A new Which? report is targeting chocolates in the run up to Christmas, a key time for confectionary sales.
The report claims to highlight excessive packaging for top brands, including Ferrero Rocher, Thorntons and Cadbury, all of which which fell under the spotlight in a study from the consumer group.
Which? alleges that Ferrero Rocher was the worst for excess wrapping following its study, but according to a BBC report Ferrero defended its use of packaging, saying ‘it’s needed to protect its chocolates’.
Coming second and third in the Which? report were chocolates from Thorntons and Cadbury, although according to Which? both used mostly recyclable material in packaging. The survey also suggests that many shoppers are confused by the recycling symbols which appear on various packaging.
Which? alleges that as much as 42% of the total weight of the Ferrero Rocher collection tray was using only 11% of materials that it found to be recyclable. The packaging of Thorntons’ Continental Selection made up 29.4% of its weight, followed by Cadbury Milk Tray coming in at 22.6%.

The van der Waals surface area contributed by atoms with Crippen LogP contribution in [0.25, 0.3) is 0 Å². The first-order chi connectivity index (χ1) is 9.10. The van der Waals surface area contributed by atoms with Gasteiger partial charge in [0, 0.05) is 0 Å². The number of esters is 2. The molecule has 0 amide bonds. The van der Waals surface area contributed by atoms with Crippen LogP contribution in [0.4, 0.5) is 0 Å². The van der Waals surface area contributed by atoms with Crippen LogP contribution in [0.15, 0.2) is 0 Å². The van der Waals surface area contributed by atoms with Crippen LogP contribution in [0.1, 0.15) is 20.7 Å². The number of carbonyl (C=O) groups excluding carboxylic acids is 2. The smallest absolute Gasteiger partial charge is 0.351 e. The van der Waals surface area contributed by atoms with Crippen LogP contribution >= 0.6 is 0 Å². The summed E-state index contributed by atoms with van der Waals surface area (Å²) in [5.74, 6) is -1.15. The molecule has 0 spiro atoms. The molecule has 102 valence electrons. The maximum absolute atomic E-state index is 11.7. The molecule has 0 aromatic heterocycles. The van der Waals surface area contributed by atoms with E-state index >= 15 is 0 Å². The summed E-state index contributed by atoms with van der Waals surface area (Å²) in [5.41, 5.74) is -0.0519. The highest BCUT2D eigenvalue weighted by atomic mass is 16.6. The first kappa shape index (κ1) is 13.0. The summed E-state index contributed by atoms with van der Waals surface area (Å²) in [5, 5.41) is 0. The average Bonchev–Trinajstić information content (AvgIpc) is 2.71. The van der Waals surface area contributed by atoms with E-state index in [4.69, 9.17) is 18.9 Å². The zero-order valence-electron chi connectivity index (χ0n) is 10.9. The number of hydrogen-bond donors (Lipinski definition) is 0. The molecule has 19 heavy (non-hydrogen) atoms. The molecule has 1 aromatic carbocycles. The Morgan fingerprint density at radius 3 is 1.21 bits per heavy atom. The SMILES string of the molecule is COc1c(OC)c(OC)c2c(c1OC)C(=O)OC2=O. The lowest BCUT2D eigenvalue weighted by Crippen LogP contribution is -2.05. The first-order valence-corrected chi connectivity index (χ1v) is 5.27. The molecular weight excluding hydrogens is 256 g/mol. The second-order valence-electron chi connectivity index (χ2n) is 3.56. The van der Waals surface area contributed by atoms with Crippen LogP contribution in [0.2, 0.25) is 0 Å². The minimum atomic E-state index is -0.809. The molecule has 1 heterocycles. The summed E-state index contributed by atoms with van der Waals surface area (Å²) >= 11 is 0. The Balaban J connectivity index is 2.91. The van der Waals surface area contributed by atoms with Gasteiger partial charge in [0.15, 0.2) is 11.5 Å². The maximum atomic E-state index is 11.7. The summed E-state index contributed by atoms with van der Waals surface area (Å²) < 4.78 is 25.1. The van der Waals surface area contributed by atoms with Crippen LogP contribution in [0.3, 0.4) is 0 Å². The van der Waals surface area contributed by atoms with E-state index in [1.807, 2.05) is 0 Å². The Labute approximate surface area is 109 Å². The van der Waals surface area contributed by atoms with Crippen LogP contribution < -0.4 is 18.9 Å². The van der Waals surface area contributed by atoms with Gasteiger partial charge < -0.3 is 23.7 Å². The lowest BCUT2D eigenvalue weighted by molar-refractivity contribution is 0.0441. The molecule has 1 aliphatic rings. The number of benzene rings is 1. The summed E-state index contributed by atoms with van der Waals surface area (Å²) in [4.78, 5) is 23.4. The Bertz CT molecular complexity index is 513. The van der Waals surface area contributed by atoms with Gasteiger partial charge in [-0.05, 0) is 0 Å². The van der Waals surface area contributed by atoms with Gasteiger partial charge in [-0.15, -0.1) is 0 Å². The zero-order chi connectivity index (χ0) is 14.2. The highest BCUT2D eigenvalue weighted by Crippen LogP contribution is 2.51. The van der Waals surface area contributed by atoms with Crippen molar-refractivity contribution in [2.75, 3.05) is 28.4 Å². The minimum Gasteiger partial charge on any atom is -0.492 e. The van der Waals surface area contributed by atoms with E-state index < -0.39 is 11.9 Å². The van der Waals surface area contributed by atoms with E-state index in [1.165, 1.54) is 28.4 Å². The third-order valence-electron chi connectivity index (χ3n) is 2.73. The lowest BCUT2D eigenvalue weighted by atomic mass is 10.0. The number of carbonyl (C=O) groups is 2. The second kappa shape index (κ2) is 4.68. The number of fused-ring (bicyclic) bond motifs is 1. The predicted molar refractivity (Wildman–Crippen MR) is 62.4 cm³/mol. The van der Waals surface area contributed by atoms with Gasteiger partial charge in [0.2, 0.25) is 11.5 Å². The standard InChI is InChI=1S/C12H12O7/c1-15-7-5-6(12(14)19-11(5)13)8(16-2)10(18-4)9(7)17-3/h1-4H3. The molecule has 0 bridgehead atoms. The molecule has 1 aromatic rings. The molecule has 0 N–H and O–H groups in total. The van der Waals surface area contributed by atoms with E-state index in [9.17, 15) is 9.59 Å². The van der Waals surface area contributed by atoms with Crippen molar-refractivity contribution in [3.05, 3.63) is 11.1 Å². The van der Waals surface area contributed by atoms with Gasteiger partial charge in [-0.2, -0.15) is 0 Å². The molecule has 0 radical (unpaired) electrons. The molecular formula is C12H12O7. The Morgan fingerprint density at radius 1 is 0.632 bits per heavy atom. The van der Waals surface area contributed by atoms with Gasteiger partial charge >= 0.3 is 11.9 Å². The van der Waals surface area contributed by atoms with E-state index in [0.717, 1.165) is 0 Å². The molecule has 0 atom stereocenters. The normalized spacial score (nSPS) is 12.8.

At the other end of the scale Lindt’s Lindor Mix reportedly had just 11.5% packaging, the only parts of that product identified as non-recyclable being the individual chocolate wrappers.
In the BBC report the manufacturers of the Ferrero Rocher collection tray are quoted as saying that the “local infrastructure” in the UK didn’t make it possible to recycle a lot of their packaging.
Adding: “It is a delicately created product and the packaging is of fundamental importance to protect our chocolates from damage during transport, in the shops and at home.”
Which? highlight in the report that many shoppers were still unsure what the recycling advice on chocolates actually meant, with just under half (48%) wrongly thinking that a green dot that appears on the side of the box is a sign it can be recycled. The dot actually means that the manufacturer contributes financially into a recycling scheme.
One industry observer told Food Management Today: “This survey along with others highlights the growing and continuing focus on packaging and recycling. Manufacturers who ignore the trends are going to catch a cold longer-term, as the green movement gathers pace.”